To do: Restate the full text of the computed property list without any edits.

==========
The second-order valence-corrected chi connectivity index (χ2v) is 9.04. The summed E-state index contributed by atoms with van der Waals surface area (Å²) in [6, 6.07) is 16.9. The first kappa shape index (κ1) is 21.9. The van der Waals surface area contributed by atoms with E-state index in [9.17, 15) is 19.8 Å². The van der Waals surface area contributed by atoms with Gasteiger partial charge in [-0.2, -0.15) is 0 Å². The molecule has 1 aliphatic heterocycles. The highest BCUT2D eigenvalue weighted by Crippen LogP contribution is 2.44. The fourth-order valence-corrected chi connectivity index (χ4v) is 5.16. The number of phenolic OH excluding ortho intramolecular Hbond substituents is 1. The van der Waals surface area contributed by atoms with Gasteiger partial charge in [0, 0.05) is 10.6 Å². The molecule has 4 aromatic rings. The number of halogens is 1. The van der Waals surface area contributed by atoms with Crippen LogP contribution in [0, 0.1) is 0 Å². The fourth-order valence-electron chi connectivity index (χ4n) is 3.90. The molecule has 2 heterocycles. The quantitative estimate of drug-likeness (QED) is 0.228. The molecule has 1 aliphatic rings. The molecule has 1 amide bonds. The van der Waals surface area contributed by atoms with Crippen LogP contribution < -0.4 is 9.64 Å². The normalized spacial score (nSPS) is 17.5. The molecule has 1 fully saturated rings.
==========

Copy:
The second-order valence-corrected chi connectivity index (χ2v) is 9.04. The summed E-state index contributed by atoms with van der Waals surface area (Å²) in [6, 6.07) is 16.9. The first kappa shape index (κ1) is 21.9. The van der Waals surface area contributed by atoms with E-state index in [9.17, 15) is 19.8 Å². The van der Waals surface area contributed by atoms with Gasteiger partial charge in [-0.2, -0.15) is 0 Å². The molecule has 1 aliphatic heterocycles. The highest BCUT2D eigenvalue weighted by Crippen LogP contribution is 2.44. The fourth-order valence-corrected chi connectivity index (χ4v) is 5.16. The number of phenolic OH excluding ortho intramolecular Hbond substituents is 1. The van der Waals surface area contributed by atoms with Gasteiger partial charge in [0, 0.05) is 10.6 Å². The molecule has 4 aromatic rings. The number of halogens is 1. The van der Waals surface area contributed by atoms with Crippen LogP contribution in [0, 0.1) is 0 Å². The fourth-order valence-electron chi connectivity index (χ4n) is 3.90. The molecule has 2 heterocycles. The quantitative estimate of drug-likeness (QED) is 0.228. The molecule has 1 aliphatic rings. The molecule has 1 amide bonds. The van der Waals surface area contributed by atoms with Crippen LogP contribution < -0.4 is 9.64 Å². The normalized spacial score (nSPS) is 17.5. The molecule has 1 fully saturated rings.